Trial is set to begin the week after I move into my own place overlooking Olympic Park in Stratford. The legal team are quietly confident of their case: I’m surprisingly nerve free the night before proceedings are due to kick off, using unpacking as a useful displacement activity. At 10.15pm Kim calls me, in a state of considerable shock. The lawyer’s been informed by Police that Chris has suddenly been taken ill, is possibly unconscious and that the trial may need to be halted as a result. TV news already reports that he’s been taken to a London hospital.

By the time I’ve been woken by my phone alarm at 7am, he’s been dead for three hours. Kim has no more details at this point than that, and is amazingly far more upset than I expected. Without an accused, there’s no trial, and the story of the man with many appetites will be lost. Christopher Eastwood died of a massive heart attack before his story of abuse, exploitation and considerable excess was ever publicly known. After the trial was cancelled an awful lot of people were left without closure, including me. My response on reflection is utterly perfect.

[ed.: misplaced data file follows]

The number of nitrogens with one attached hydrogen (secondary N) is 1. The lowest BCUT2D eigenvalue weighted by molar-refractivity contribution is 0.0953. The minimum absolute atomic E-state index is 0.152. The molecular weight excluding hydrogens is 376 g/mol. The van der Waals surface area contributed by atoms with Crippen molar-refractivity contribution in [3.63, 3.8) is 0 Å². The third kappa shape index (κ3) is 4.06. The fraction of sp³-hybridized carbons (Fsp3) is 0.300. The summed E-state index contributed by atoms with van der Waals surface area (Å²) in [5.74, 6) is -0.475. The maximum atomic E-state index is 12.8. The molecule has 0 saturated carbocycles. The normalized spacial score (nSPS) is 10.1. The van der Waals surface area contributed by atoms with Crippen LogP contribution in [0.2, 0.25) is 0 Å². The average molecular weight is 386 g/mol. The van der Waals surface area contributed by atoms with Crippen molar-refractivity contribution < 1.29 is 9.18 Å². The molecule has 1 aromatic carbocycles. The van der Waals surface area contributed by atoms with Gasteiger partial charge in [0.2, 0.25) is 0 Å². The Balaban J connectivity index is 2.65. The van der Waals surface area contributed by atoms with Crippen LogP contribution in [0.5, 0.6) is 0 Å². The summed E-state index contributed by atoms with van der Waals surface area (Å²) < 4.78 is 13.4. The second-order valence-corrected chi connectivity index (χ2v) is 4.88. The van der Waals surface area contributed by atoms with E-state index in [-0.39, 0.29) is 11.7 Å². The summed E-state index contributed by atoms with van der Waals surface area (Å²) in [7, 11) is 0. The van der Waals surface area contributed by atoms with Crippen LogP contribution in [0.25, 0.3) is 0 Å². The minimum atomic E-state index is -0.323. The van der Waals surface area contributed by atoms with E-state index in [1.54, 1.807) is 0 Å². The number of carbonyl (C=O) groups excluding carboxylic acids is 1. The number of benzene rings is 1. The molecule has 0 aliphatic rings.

It took just over a week to write the story of my time with him; three months to interview everybody else involved, including my then ex-editor in chief. That final manuscript was rejected by my employers quite rightly on grounds of conflict of interest, but it wasn’t a problem. Nepotism might be unpalatable to many, but it was how Chris kept himself hidden for so long. My brother saw the manuscript and within a week, his TV company had mobilised one of the most famous scriptwriters in the country.

This story will soon become compulsive, must watch TV…

Free as a Bird

On my day (which let’s face it is most of them) I am a world class procrastinator. The problem with this, looking at the calendar, is that we’re already three months into 2019 and this bid for World domination is not going to move itself. So, how do you push past failure and remain focused?